Lawsuit possible after city opposes signing grant document for the Westwind project
WILLMAR -- Mayor Les Heitke warned City Council members Monday night the city could face an expensive and lengthy lawsuit after the council voted against signing a document that would pass a state grant through to the developer of the Westwind lo...
WILLMAR -- Mayor Les Heitke warned City Council members Monday night the city could face an expensive and lengthy lawsuit after the council voted against signing a document that would pass a state grant through to the developer of the Westwind low-income housing project in southwest Willmar.
A motion to authorize an official, pro-bably eit-her the mayor or city ad-ministrator, to sign the document was defeated 4-2. Council members voting against the motion were Ron Christianson, Tim Johnson, Steve Ahmann and Jim Dokken. Voting in favor were Bruce DeBlieck and Denis Anderson. Council members Doug Reese and Rick Fagerlie were absent.
The financing package for the $5.4 million Westwind rental twin-home project includes a $350,000 community development block grant from the Minnesota Department of Employment and Economic Development. The city had earlier signed an agreement with DEED to pass the grant through to the developer, Southwest Minnesota Housing Partnership of Slayton, explained Rich Goodemann, partnership executive director.
Goodemann appeared before the council to request a city signature on the document for the DEED grant. He was also present to explain the developer's new financing package, funding mainly by federal stimulus money. A previous financing package relying on federal tax credits fell through during the national banking crisis of the past two years.
Goodemann had been asked by the council to return to the council when the financing had been finalized.
After the council voted, Heitke asked City Attorney Rich Ronning where project stands.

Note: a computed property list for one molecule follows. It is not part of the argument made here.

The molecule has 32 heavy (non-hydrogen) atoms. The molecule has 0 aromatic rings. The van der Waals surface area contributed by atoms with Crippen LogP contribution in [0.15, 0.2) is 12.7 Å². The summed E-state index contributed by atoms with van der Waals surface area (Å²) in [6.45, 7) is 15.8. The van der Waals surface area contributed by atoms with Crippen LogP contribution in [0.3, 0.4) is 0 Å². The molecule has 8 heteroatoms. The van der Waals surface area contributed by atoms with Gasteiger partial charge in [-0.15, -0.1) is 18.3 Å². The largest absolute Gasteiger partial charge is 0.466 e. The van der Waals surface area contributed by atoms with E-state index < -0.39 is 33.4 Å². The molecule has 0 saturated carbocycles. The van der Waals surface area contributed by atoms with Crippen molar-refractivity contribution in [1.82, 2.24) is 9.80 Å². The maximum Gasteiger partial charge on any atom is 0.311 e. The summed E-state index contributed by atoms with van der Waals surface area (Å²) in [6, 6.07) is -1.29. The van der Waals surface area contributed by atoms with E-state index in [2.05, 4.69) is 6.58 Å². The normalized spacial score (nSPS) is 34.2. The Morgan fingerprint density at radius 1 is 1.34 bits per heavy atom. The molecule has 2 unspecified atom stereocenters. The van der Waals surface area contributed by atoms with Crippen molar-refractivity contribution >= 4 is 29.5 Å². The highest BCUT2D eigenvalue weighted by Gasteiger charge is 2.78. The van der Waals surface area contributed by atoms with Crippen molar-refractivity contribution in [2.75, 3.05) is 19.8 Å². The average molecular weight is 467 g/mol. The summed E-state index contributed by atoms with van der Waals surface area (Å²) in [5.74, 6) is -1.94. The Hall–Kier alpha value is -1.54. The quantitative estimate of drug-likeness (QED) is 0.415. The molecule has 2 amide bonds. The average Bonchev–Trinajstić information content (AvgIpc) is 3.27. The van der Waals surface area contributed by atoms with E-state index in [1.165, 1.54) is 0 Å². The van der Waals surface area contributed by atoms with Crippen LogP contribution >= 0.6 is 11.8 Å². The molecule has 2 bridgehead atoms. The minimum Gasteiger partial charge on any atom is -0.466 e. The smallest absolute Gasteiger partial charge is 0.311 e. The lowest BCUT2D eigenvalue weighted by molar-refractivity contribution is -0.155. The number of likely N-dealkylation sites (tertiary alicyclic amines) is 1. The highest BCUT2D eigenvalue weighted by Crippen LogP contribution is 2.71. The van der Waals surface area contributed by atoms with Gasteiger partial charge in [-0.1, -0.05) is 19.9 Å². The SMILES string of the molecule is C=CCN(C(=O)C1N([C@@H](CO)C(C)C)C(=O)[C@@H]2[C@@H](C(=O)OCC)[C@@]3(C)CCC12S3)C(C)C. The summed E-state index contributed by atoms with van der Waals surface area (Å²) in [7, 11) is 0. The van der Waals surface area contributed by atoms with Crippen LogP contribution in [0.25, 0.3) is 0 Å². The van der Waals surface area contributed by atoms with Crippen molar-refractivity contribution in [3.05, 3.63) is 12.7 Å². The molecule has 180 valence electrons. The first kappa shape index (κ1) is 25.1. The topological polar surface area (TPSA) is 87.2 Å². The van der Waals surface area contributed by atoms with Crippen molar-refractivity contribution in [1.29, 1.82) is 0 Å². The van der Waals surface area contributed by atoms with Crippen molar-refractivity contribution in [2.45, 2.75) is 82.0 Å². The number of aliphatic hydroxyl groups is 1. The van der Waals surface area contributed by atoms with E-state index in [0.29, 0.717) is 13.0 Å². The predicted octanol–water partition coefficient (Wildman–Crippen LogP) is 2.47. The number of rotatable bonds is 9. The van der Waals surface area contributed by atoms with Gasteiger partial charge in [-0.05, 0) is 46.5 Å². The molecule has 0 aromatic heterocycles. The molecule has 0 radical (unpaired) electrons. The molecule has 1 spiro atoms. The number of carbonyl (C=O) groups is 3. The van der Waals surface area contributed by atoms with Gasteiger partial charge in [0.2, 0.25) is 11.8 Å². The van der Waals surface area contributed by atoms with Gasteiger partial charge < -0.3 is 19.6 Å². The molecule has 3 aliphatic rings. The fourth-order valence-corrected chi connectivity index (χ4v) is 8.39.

At this point, said Ronning, the agreement isn't approved for signature by the city. He said it will be a question of whether or not Southwest goes ahead with closing the project's other financing documents, which was tentatively scheduled for March 18.
"It's something that Mr. Goodemann and his people have to decide how they want to handle,'' said Ronning.
Heitke said council members and many citizens either support or oppose the Westwind project. But he said council members have a fiduciary responsibility to protect the city from lawsuits.
"I think this really exposes the city to a major lawsuit on housing discrimination,'' Heitke said, referring to an earlier threatened lawsuit by Southwest after half the council walked out of a meeting two years ago in an attempt to block proposed Westwind street construction.
"That's what we have been advised by our city attorney and by two attorneys from the League of Minnesota Cities,'' Heitke said. "Now, if we are faced with a lawsuit, that can go on for a long time and be horribly expensive. They gave us case study that lawsuits in this area can go in the multi-million dollars. Our insurance won't carry us up that far.''
The mayor questioned whether council members have thought through that part of the process.
"The grounds for that lawsuit are there, by comments made by council members and walkouts on a council meeting which interfered with due process. Now we have to get ready for that possibly,'' the mayor said.
Christianson said he did not favor signing the agreement. He said justification for Westwind was a housing study done in April 2006. Now, he said, things have changed. He said the city has a glut of housing and a glut of rental housing.
"This is a project for people who can't afford their monthly payments,'' he said. People will be moving out of private rental housing and into this project, hurting the private sector, he said.
The 28 rental twin-homes -- two housing units to a structure -- will be built in an area that is zoned for development of twin-homes. Four units will be reserved for homeless families who meet the federal definition of homeless.
The project received the go-ahead in May 2008 after Mayor Les Heitke broke a 4-4 council tie in favor of allowing construction of the twin-homes and streets and utilities.
The project was opposed by neighboring single-family homeowners who said the project would negatively affect their property values.
Southwest began site preparation and earthmoving in August 2008. Construction of streets and utilities was completed in late 2009, and building permits for the units were obtained at the end of 2009.